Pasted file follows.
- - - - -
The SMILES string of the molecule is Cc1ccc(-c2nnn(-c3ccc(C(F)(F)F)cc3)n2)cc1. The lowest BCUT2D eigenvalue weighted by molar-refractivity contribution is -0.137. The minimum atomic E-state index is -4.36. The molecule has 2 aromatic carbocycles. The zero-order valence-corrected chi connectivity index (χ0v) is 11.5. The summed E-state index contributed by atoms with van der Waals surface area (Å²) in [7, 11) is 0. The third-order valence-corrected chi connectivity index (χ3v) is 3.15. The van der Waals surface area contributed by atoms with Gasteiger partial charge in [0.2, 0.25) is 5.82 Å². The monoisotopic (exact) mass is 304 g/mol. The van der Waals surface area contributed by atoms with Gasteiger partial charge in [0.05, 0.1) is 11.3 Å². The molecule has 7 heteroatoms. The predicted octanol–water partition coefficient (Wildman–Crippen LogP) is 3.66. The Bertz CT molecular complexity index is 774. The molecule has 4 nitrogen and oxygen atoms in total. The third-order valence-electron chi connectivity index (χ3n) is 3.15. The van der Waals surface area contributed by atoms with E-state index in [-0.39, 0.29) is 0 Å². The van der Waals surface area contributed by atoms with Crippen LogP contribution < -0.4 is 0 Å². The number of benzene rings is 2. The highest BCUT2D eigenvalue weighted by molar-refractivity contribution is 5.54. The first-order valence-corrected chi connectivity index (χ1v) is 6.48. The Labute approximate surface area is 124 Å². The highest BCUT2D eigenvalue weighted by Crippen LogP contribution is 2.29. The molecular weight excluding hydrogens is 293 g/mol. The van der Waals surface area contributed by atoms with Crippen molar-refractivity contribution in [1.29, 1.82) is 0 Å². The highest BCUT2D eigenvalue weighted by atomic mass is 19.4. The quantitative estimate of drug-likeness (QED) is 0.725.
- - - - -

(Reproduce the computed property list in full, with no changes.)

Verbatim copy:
The SMILES string of the molecule is Cc1ccc(-c2nnn(-c3ccc(C(F)(F)F)cc3)n2)cc1. The lowest BCUT2D eigenvalue weighted by molar-refractivity contribution is -0.137. The minimum atomic E-state index is -4.36. The molecule has 2 aromatic carbocycles. The zero-order valence-corrected chi connectivity index (χ0v) is 11.5. The summed E-state index contributed by atoms with van der Waals surface area (Å²) in [7, 11) is 0. The third-order valence-corrected chi connectivity index (χ3v) is 3.15. The van der Waals surface area contributed by atoms with Gasteiger partial charge in [0.2, 0.25) is 5.82 Å². The monoisotopic (exact) mass is 304 g/mol. The van der Waals surface area contributed by atoms with Gasteiger partial charge in [0.05, 0.1) is 11.3 Å². The molecule has 7 heteroatoms. The predicted octanol–water partition coefficient (Wildman–Crippen LogP) is 3.66. The Bertz CT molecular complexity index is 774. The molecule has 4 nitrogen and oxygen atoms in total. The third-order valence-electron chi connectivity index (χ3n) is 3.15. The van der Waals surface area contributed by atoms with E-state index in [-0.39, 0.29) is 0 Å². The van der Waals surface area contributed by atoms with Crippen LogP contribution < -0.4 is 0 Å². The number of benzene rings is 2. The highest BCUT2D eigenvalue weighted by molar-refractivity contribution is 5.54. The first-order valence-corrected chi connectivity index (χ1v) is 6.48. The Labute approximate surface area is 124 Å². The highest BCUT2D eigenvalue weighted by Crippen LogP contribution is 2.29. The molecular weight excluding hydrogens is 293 g/mol. The van der Waals surface area contributed by atoms with Crippen molar-refractivity contribution in [1.29, 1.82) is 0 Å². The highest BCUT2D eigenvalue weighted by atomic mass is 19.4. The quantitative estimate of drug-likeness (QED) is 0.725.